Team Author: Sharon Dwyer, RNII, Vascular-Access Board Certified (VA-BC), Vascular Access Team (VAT)

Team Co-Author: Neil Johnson, MB, BS, FRANZCR, M Med, Interventional Radiology, Medical Director VAT

Support/Consultant: Barbara K. Giambra, MS, RN, CNP, Evidence-Based Practice Mentor, Center for professional Excellence-Research and Evidence-Based Practice

Ad Hoc/Content Reviewers: Sylvia Rineair, MSHA, BSN, RN, VA-BC, Clinical Director VAT; Samantha Bass, RN, VAT; Laura Eades, RN, VA-BC, VAT; Julie Stalf, MSN, RN, VA-BC, Education Specialist II, VAT

Financial Disclosures/Conflicts of Interest

Conflicts of interest were declared for each team member. No financial or intellectual conflicts of interest were found.

Guideline Status

This is the current release of the guideline.

Guideline Availability

Electronic copies: Available from the Cincinnati Children's Hospital Medical Center Web site.

Print copies: For information regarding the full-text guideline, print copies, or evidence-based practice support services contact the Cincinnati Children's Hospital Medical Center Health James M. Anderson Center for Health Systems Excellence at EBDMInfo@cchmc.org.

Availability of Companion Documents

The following are available:

  • Judging the strength of a recommendation. Cincinnati (OH): Cincinnati Children's Hospital Medical Center; 2009 May 7. 1 p. Available from the Cincinnati Children's Hospital Medical Center (CCHMC) Web site.
  • Grading a body of evidence to answer a clinical question. Cincinnati (OH): Cincinnati Children's Hospital Medical Center; 2009 May 7. 1 p. Available from the CCHMC Web site.
  • Table of evidence levels. Cincinnati (OH): Cincinnati Children's Hospital Medical Center; 2009 May 7. 1 p. Available from the CCHMC Web site.

Print copies: For information regarding the full-text guideline, print copies, or evidence-based practice support services contact the Cincinnati Children's Hospital Medical Center Health James M. Anderson Center for Health Systems Excellence at EBDMInfo@cchmc.org.

In addition, suggested process or outcome measures are available in the original guideline document.

Patient Resources

None available

NGC Status

This NGC summary was completed by ECRI Institute on September 6, 2013.

Copyright Statement

This NGC summary is based on the original full-text guideline, which is subject to the following copyright restrictions:

Copies of this Cincinnati Children's Hospital Medical Center (CCHMC) Best Evidence Statement (BESt) are available online and may be distributed by any organization for the global purpose of improving child health outcomes. Examples of approved uses of the BESt include the following:

  • Copies may be provided to anyone involved in the organization's process for developing and implementing evidence based care;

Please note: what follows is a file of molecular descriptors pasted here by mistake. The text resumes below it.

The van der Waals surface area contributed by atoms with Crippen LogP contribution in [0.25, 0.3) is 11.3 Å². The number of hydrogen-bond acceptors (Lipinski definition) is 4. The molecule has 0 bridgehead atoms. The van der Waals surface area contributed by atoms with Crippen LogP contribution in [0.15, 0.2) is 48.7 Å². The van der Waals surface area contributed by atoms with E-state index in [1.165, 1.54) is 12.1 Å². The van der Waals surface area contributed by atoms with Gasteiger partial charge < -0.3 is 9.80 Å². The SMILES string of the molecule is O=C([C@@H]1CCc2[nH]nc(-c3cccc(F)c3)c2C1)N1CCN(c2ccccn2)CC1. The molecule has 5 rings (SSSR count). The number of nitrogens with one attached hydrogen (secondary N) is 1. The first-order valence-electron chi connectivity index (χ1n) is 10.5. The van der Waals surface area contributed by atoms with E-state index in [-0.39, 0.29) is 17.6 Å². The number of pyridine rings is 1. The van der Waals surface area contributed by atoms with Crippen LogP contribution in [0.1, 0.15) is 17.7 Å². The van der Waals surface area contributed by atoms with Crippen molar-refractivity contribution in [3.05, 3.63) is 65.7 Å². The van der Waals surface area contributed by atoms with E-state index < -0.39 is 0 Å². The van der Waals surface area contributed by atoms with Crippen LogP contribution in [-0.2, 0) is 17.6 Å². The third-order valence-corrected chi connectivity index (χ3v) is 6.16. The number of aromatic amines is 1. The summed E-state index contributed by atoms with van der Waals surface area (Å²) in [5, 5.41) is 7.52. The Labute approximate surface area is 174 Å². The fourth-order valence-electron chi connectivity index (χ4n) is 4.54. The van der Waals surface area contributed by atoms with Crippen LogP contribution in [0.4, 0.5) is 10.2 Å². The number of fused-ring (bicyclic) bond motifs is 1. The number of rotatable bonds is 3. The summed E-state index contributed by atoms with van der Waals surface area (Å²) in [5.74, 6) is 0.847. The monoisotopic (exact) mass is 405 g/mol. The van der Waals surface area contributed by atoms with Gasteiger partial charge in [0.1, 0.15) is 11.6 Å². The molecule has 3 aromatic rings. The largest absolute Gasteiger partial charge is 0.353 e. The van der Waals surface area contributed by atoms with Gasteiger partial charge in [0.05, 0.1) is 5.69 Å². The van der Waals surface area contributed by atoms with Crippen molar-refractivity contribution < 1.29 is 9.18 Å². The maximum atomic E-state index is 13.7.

• Hyperlinks to the CCHMC website may be placed on the organization's website;
  • The BESt may be adopted or adapted for use within the organization, provided that CCHMC receives appropriate attribution on all written or electronic documents; and
  • Copies may be provided to patients and the clinicians who manage their care.

Notification of CCHMC at EBDMInfo@cchmc.org for any BESt adopted, adapted, implemented or hyperlinked by the organization is appreciated.

Scope

Disease/Condition(s)

Diseases and conditions requiring peripheral intravenous (PIV) access

Guideline Category

Management

Clinical Specialty

Emergency Medicine
Family Practice
Nursing
Pediatrics

Intended Users

Advanced Practice Nurses
Hospitals
Nurses
Physician Assistants
Physicians

Guideline Objective(s)

To evaluate, among patients requiring peripheral intravenous (PIV) access, if the use of ultrasound for PIV catheter insertion, versus a non-ultrasound technique, decreases the number of PIV catheter insertion attempts

Target Population

Patients in any setting with a history of difficult venous access (DVA) or who are currently experiencing unsuccessful peripheral intravenous (PIV) access catheter insertion

Note:

  • Difficult PIV access is also known as peripheral DVA. A consensus panel of experts in pediatric emergency medicine, nursing, hospital medicine, anesthesia, and critical care created the definition of DVA to describe a clinical condition in which multiple attempts and/or special interventions are anticipated or required to achieve and maintain peripheral venous access.
  • Successful PIV catheter insertion is defined as the observation of blood return in the catheter and the absence of signs of extravasation when flushing.
Interventions and Practices Considered

Ultrasound guidance for peripheral intravenous (PIV) catheter insertion

Major Outcomes Considered

Number of peripheral intravenous (PIV) access catheter insertion attempts

Recommendations

Major Recommendations

The strength of the recommendation (strongly recommended, recommended, or no recommendation) and the quality of the evidence (1a‒5b) are defined at the end of the "Major Recommendations" field.

It is recommended that the use of ultrasound be considered to obtain peripheral intravenous (PIV) access for patients with known difficult access history or current unsuccessful attempts to decrease the number of PIV catheter insertion attempts and improve patient satisfaction (Benkhadra et al., 2012 [2a]; Doniger et al., 2009 [2b]; Bair et al., 2008 [2b]; Costantino et al., 2005 [2b]).

Definitions:

Table of Evidence Levels

Quality Level Definition
1a† or 1b† Systematic review, meta-analysis, or meta-synthesis of multiple studies
2a or 2b Best study design for domain
3a or 3b Fair study design for domain
4a or 4b Weak study design for domain
5a or 5b General review, expert opinion, case report, consensus report, or guideline
5 Local Consensus

†a = good quality study; b = lesser quality study

Table of Language and Definitions for Recommendation Strength

Strength Definition

It is strongly recommended that…

It is strongly recommended that… not…

When the dimensions for judging the strength of the evidence are applied, there is high support that benefits clearly outweigh risks and burdens. (or visa-versa for negative recommendations)

It is recommended that…

It is recommended that… not…

When the dimensions for judging the strength of the evidence are applied, there is moderate support that benefits are closely balanced with risks and burdens.

There is insufficient evidence and a lack of consensus to make a recommendation…

Note: See the original guideline document for the dimensions used for judging the strength of the recommendation.

Clinical Algorithm(s)

None provided

Institute of Medicine (IOM) National Healthcare Quality Report Categories

IOM Care Need

Getting Better
Living with Illness

IOM Domain

Effectiveness